By Neil Durham
WORTH A LOOK?: ***1/2
WHEN?: Sunday 30 January 2022
We 1st saw this musical co-written by Boy George around 20 years ago on its arrival to London’s West End at what is now Leicester Square Theatre and was then The Venue.
- Read on for reasons including guests Boy George, Julian Clary, John Partridge, Declan Bennett and Sally Ann Triplett
It still feels as it did then a little too sprawling and unfocussed but the fact that this 20th Anniversary Charity Concert is running for 2 nights at the London Palladium shows that there is still an audience for this musical which we think tries too hard to appeal to as many different people as possible.
The sprinkling of some star names connected with the show – including Boy George and Clary who have both played Leigh Bowery although we saw Matt Lucas in the role – enable its merit to shine brighter than we remember it.
We play the score on our train journey into Soho and it’s a bumpy ride with many of the songs in no way reminding of Culture Club although 2 of the band’s best loved songs – Do You Really Want To Hurt Me? and Church Of The Poison Mind feature as well as the blissful Jesus Loves You track Bow Down Mister.
The 1st thing we notice is how well deserving of his Best Supporting Actor Olivier was Paul Baker as club host Philip Sallon and his camp contributions are a joy. When he solos brilliantly during Petrified it’s almost as showstopping as when the real-life Salon, now 70, sporting what appears to be a crash helmet joins the cast to dance at the curtain call.
Sallon’s opener Ode To The Attention Seekers and Bowery’s comic/tragic I’ll Have You All seemingly draw on Cockney music hall for their inspirations and as we grow older we appreciate these styles more as the interwoven stories of these 2 men resonate more.
Clary has an absolute ball with I’ll Have You All as he documents Bowery’s voracious sexual appetite including the LOL line: ‘Have you seen the size of that?’ Song Out Of Fashion about someone no longer in vogue was genuinely touching.
When we 1st saw Taboo we wanted to know more about the Boy George story and his relationship with Bromley-born photographer Billy.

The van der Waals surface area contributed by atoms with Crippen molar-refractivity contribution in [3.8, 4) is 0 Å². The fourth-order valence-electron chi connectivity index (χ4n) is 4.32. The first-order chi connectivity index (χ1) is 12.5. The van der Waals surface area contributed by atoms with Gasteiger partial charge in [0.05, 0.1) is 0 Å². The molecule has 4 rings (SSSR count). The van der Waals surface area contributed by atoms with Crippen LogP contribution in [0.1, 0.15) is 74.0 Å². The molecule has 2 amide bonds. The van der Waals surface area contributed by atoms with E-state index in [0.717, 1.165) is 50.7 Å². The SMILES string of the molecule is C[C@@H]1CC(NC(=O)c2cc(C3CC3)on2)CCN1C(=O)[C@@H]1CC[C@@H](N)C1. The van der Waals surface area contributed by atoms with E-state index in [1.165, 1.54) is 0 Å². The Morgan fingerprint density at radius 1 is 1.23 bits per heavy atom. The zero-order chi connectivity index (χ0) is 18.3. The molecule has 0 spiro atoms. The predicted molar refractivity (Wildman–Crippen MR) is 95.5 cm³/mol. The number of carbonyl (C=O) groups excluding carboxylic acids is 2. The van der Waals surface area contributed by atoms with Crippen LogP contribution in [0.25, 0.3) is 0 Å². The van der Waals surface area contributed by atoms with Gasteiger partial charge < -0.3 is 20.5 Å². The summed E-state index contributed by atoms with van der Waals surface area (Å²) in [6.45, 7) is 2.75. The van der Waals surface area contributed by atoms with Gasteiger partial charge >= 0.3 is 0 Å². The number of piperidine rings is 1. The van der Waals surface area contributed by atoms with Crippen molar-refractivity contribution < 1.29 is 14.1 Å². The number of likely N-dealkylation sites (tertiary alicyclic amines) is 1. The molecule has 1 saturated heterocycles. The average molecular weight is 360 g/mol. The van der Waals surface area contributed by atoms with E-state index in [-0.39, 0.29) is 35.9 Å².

It’s interesting that 1 of our favourite films which followed over a decade later – Pride by Matthew Warchus – would have a Bromley-born photographer discovering his sexuality at its heart.
The most recent concert version of a musical that we have seen – Les Miserables: The Staged Concert at the Gielgud in 2019 – worked well by laying almost bare the songs with very little of the plot.
There’s so much plot in Taboo that Sam Buttery as Bowery almost revels in the awkward spoken sections he has to perform to make more sense of the songs.
Just when you thought that there couldn’t be more sections of the audience that the book writer was trying to hook than Sally Ann Triplett appeared as Billy’s mother to assert her Independent Woman status with a rendition that absolutely bossed the show.
We also enjoyed John Partridge as Boy George’s comic foil Marilyn and when Baker referred to the discs on his head as ‘All the records Marilyn sold’ it was too funny.
The line was only bettered by George’s: ‘I’ve already got a criminal record’ to the police investigating his drugs downfall ‘Karma Chameleon‘.
Declan Bennett as Billy has gone on to greater things (Boy Out The City, Turbine Theatre) and when he duets with Hollywood star Luke Evans on a video screen it’s a real moment.
So Taboo is better than we remember it and, although it’s far from Boy George’s masterpiece, we agree with his curtain call reminder that it’s a show which has kept its audience and needs to return.